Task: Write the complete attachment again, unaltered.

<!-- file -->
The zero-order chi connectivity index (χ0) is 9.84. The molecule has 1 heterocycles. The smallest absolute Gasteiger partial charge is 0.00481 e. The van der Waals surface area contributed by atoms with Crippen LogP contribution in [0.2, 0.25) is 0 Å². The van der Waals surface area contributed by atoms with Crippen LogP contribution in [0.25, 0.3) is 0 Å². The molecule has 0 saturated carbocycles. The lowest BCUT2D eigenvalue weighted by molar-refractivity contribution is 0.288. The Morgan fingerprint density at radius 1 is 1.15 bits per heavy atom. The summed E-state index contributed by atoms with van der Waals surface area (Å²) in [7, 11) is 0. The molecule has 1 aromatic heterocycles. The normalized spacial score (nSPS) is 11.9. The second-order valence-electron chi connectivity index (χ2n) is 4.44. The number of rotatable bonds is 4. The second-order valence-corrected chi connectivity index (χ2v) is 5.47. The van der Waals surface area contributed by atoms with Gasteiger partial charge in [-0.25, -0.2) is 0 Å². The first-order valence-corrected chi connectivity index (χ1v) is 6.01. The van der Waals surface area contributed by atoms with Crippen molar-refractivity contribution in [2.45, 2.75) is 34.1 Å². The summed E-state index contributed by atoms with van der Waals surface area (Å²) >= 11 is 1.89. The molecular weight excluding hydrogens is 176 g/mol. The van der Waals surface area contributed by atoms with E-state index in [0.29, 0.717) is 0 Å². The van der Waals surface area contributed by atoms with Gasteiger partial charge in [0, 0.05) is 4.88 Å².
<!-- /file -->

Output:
The zero-order chi connectivity index (χ0) is 9.84. The molecule has 1 heterocycles. The smallest absolute Gasteiger partial charge is 0.00481 e. The van der Waals surface area contributed by atoms with Crippen LogP contribution in [0.2, 0.25) is 0 Å². The van der Waals surface area contributed by atoms with Crippen LogP contribution in [0.25, 0.3) is 0 Å². The molecule has 0 saturated carbocycles. The lowest BCUT2D eigenvalue weighted by molar-refractivity contribution is 0.288. The Morgan fingerprint density at radius 1 is 1.15 bits per heavy atom. The summed E-state index contributed by atoms with van der Waals surface area (Å²) in [7, 11) is 0. The molecule has 1 aromatic heterocycles. The normalized spacial score (nSPS) is 11.9. The second-order valence-electron chi connectivity index (χ2n) is 4.44. The number of rotatable bonds is 4. The second-order valence-corrected chi connectivity index (χ2v) is 5.47. The van der Waals surface area contributed by atoms with Gasteiger partial charge in [-0.25, -0.2) is 0 Å². The first-order valence-corrected chi connectivity index (χ1v) is 6.01. The van der Waals surface area contributed by atoms with Crippen molar-refractivity contribution in [2.45, 2.75) is 34.1 Å². The summed E-state index contributed by atoms with van der Waals surface area (Å²) >= 11 is 1.89. The molecular weight excluding hydrogens is 176 g/mol. The van der Waals surface area contributed by atoms with E-state index in [0.29, 0.717) is 0 Å². The van der Waals surface area contributed by atoms with Gasteiger partial charge in [0, 0.05) is 4.88 Å².